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3D Systems Appoints New Executives to Strengthen Restructuring Initiative

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Additive manufacturing (AM) pioneer 3D Systems (NYSE: DDD) has announced key changes to its executive leadership team, another move in the strategic shift of its operations. The company has appointed Jeffrey Creech as the Executive Vice President and Chief Financial Officer, and Harriss Currie as the President of Regenerative Medicine, a new role within the company.

3D Systems CFO Jeffrey Creech.

With 25 years of experience in various leadership positions, Jeffrey Creech’s previous role was Senior Director at the Finely Group. This is worth noting, given that Finely specializes in advising underperforming companies on managing financial challenges, including cash flow management, debt restructuring, cost rationalization, and strategic realignment, to improve operations and profitability in a competitive and volatile business environment. For this reason, it seems that Creech is being brought in partially to help with 3D Systems’ restructuring initiatives and improve overall management.

3D Systems President of Regenerative Medicine Harriss Currie.

Harriss Currie, with 30 years of experience in executive leadership, particularly in building emerging businesses, will spearhead 3D Systems’ ambitious regenerative medicine initiatives. His extensive background includes a two-decade tenure at Luminex Corporation, where he played a crucial role in the company’s growth from startup to a substantial enterprise. Luminex is a biotechnology firm that develops, manufactures, and markets advanced biological testing technologies, including xMAP and MultiCode, for use in drug development, clinical diagnostics, genetic analysis, and research. It is a subsidiary of the larger, publicly traded healthcare company DiaSorin, which makes diagnostic tests for a range of clinical areas, such as infectious diseases, cardiology, oncology, endocrinology, and autoimmune diseases.

These appointments come at a time when 3D Systems is navigating through a period of financial challenges and strategic redirection. The company’s recent financial reports reveal a pattern of decreasing total revenue and net income over the past few years, alongside operational changes. These include a potential sale of its Oqton software business, indicating a shift in focus to streamline operations and concentrate on more profitable or core areas.

3D Systems’ initiative to reduce its workforce by about 6 percent, primarily in corporate and support roles, further underscores its efforts to optimize operations. These measures, along with in-sourcing the manufacturing of some metal 3D printers, aim to improve cycle times and co-locate engineering and manufacturing, potentially enhancing efficiency.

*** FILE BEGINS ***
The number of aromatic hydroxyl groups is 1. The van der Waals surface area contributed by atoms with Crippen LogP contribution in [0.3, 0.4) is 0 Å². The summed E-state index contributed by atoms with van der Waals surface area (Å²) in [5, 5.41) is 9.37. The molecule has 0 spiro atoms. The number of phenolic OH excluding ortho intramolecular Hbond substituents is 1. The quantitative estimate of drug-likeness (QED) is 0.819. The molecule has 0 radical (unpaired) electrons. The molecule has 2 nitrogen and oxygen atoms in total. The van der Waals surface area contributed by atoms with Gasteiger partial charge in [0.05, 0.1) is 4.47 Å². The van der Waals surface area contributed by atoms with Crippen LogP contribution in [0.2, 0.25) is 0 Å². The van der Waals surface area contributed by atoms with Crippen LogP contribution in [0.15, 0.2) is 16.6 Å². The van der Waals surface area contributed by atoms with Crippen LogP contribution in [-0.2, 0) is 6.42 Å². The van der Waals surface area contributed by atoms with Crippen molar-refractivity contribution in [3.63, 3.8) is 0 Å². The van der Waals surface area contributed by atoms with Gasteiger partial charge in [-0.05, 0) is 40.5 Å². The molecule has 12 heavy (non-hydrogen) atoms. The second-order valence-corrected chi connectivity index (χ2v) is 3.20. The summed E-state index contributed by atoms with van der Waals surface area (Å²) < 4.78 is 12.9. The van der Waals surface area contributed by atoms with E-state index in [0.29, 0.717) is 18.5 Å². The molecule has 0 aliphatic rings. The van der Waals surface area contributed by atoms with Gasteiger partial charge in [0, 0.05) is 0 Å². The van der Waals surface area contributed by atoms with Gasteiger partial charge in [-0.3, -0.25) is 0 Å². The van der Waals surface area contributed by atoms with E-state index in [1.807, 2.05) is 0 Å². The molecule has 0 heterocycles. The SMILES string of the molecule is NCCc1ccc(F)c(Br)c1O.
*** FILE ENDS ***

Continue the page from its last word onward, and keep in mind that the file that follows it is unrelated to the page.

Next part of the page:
The company’s financial performance in the third quarter of 2023 reflected these challenges, with a 6.4% decline in revenue compared to the previous year, primarily due to difficulties in the dental orthodontics markets and production printer sales. CEO Jeff Graves attributed this to macroeconomic and geopolitical uncertainties, which have led customers to delay capital spending on new production capacity. Despite this, the company saw an improvement in gross profit margin and adjusted EBITDA, thanks to operational efficiencies and cost optimization. Interestingly, its stock price has nearly doubled since the end of October, before the Q3 numbers were released.

Looking ahead, 3D Systems has laid out an ambitious technology roadmap, planning to introduce a range of new printers, materials, and accessories by the end of 2024. This includes high-temperature polymer and metal materials, expanding customer applications in sectors like rocketry and shipbuilding. Despite current headwinds, the company remains optimistic about the future, expecting long-term growth for both 3D Systems and the broader 3D printing industry.

The restructuring initiative, aimed at saving up to $55 million by 2024, involves optimizing operations, headcount reduction, cost reduction with third-party contracts, and rationalizing geographic locations. While the appointment of Currie will likely serve to enhance the fast-growing regenerative medicine division of 3D Systems, Creech as the larger business’s new CFO demonstrates 3D Systems’ commitment to this restructuring initiative. Like many of the publicly traded companies in the AM sector, 3D Systems hasn’t had the easiest time, but these executive choices should help it recover from the current macroeconomic environment.

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